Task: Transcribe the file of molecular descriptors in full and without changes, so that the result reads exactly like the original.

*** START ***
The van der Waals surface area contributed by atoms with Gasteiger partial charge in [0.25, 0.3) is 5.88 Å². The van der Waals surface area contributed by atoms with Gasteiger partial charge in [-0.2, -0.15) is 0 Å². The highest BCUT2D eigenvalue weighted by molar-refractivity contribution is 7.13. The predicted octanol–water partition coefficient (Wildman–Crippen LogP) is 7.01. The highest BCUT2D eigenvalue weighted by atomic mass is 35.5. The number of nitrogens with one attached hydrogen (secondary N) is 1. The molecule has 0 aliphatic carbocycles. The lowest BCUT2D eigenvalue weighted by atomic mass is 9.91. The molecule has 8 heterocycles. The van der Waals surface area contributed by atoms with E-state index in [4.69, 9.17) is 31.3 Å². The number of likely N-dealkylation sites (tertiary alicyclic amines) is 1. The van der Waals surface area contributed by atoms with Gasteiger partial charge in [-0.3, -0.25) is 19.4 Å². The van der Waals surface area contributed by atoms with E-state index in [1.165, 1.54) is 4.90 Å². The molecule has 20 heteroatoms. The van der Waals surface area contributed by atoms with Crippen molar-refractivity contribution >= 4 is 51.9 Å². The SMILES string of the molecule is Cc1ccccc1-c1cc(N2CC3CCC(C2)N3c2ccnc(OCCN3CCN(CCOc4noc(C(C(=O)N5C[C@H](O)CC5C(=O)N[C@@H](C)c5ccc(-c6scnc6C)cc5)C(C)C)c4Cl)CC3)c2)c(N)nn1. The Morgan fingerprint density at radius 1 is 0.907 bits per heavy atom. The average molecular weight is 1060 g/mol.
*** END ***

The van der Waals surface area contributed by atoms with Gasteiger partial charge in [0.25, 0.3) is 5.88 Å². The van der Waals surface area contributed by atoms with Gasteiger partial charge in [-0.2, -0.15) is 0 Å². The highest BCUT2D eigenvalue weighted by molar-refractivity contribution is 7.13. The predicted octanol–water partition coefficient (Wildman–Crippen LogP) is 7.01. The highest BCUT2D eigenvalue weighted by atomic mass is 35.5. The number of nitrogens with one attached hydrogen (secondary N) is 1. The molecule has 0 aliphatic carbocycles. The lowest BCUT2D eigenvalue weighted by atomic mass is 9.91. The molecule has 8 heterocycles. The van der Waals surface area contributed by atoms with E-state index in [4.69, 9.17) is 31.3 Å². The number of likely N-dealkylation sites (tertiary alicyclic amines) is 1. The van der Waals surface area contributed by atoms with Gasteiger partial charge in [-0.3, -0.25) is 19.4 Å². The van der Waals surface area contributed by atoms with E-state index in [1.165, 1.54) is 4.90 Å². The molecule has 20 heteroatoms. The van der Waals surface area contributed by atoms with Crippen molar-refractivity contribution >= 4 is 51.9 Å². The SMILES string of the molecule is Cc1ccccc1-c1cc(N2CC3CCC(C2)N3c2ccnc(OCCN3CCN(CCOc4noc(C(C(=O)N5C[C@H](O)CC5C(=O)N[C@@H](C)c5ccc(-c6scnc6C)cc5)C(C)C)c4Cl)CC3)c2)c(N)nn1. The Morgan fingerprint density at radius 1 is 0.907 bits per heavy atom. The average molecular weight is 1060 g/mol.